We’ll play Mr. Potato Head in a second, but
first… isn’t there something you want to ask me?
I think there is.
Okay, if you say so. I’ll give you one more chance,
then I won’t ask you again.
Do we want to watch Survivor while we cuddle?
That’s not it.
Do we want to eat Oreos while we cuddle?
Not it either.
Brady laughs. Not a silly, fake laugh, but one that suggests he’s only just begun with the witty banter and thinks he’s the funniest guy around.
Doooooo you wanna play Hot Wheels?
You wanna give me five dollars?
Brad gives him a look. A get serious look.
A hundred dollars? Wait. A million dollars?
Yep, funniest guy around.
Fine. If it’s not important to you, it’s not important to me.
Brad slinks deeper into the chair. A moral victory.
Can I turn one hundred tomorrow?
Pandemonium ensues. A one kid laugh track.
You know what? If that’s what you really want, then yes.
Yes you can. By all means, turn one hundred tomorrow. Be
old. Lose your hair. Lose your hearing. Lose your mind. Have
fun pooping your pants again.
This grosses Brady out.
Yep. Old people do that. They can’t always control when and
where they have to use the restroom.
So they poop their pants?
Why don’t you wait until tomorrow when you wake up and
you’re a hundred. If you’ve pooped your pants you’ll know I
Brady’s scrunches his nose. One hundred doesn’t sound fun.
Daddy, can I please turn one tomorrow?
Sure, but you’ll still be pooping your pants, and
you won’t know how to work the PlayStation anymore.
Brady gives it some more thought before locking eyes with Brad. It’s a war of wills, a Wild West showdown of sorts where new is trying to push out old. Old isn’t budging.
We don’t have to do this. We can all wake up tomorrow
and everything can still be the same if you want it to.
Brad makes a move to get up, catching Brady off guard. Brady stiffens, sensing the moment that could change his life forever is about to evaporate.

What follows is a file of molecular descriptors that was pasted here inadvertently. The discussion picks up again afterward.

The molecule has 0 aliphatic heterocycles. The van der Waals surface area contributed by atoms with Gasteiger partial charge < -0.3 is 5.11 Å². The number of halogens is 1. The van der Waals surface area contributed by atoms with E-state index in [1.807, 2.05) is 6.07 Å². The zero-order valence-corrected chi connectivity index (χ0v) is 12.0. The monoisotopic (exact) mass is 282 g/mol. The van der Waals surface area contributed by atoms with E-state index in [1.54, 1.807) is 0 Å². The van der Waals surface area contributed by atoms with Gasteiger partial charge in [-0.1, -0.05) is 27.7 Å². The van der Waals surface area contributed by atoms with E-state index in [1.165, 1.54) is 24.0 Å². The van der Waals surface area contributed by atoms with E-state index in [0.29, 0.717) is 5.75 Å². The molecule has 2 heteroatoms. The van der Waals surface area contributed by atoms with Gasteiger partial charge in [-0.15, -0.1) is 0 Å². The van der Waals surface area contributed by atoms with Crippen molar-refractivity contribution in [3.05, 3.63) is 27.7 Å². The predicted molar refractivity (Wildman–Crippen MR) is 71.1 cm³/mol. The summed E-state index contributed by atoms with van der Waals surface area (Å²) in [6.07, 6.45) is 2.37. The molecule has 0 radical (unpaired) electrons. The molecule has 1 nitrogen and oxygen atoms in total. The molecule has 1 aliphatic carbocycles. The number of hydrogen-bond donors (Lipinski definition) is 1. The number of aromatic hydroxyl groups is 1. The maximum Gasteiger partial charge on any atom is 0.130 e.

He grabs Brad’s face, cupping his father’s man-sized cheeks in his tiny hands.
Daddy…can I please turn six tomorrow?
Brad thinks about it. No more fun and games.
Will you still love me as much as you did when you
Yep. I’ll be six, so I’ll be bigger. I’ll have more
room in my body to love you.
Brad hugs Brady. This is the moment we’ve been waiting for. Old doesn’t have to give way to new – there’s room for them both.
Sentiment aside, that little turd played me the entire time. Brady knew, that with every turn in our conversation, he was baiting me. He understood that tradition has him ask me on the eve of his birthday for permission to turn the next age. It sounds weird, I know, but it’s all I have. The younger version of Brady eagerly complied. This new Brady 2.0, however, I wasn’t prepared for. It’s like he’s the Bionic Man of kindergarteners. Sure, last night everything turned out okay. But what happens when the day comes and it doesn’t? What happens when he says something so witty that even I don’t have a comeback for it? Daniel LaRusso was never better than Mr. Miyagi. Luke Skywalker didn’t best Yoda. Rocky never took a swing at Mickey.
And now, even as I write this, something Traci said to me reverberates through my mind. “What do you expect? You created him.”
Saturday, May 19, 2012
My mom texted me the other day. She wanted to know why I haven’t blogged in a while. “Are you mad at me?” she asked. Yes, Mom. I haven’t been blogging the last several weeks because I’m mad at you. You got me. Smiley face.
If you read this blog, you know I hit a wall twice a year: about six weeks before the end of each semester. It’s when I like to think that I’m forcing myself to “buckle down” and focus on school, when really it’s the semester caving in on me.
But these last two months have been different than the previous times. I’ve been reassessing what it is at 36 I want out of life. Is going to school to pursue a writing career really in my best interest, in my family’s best interest?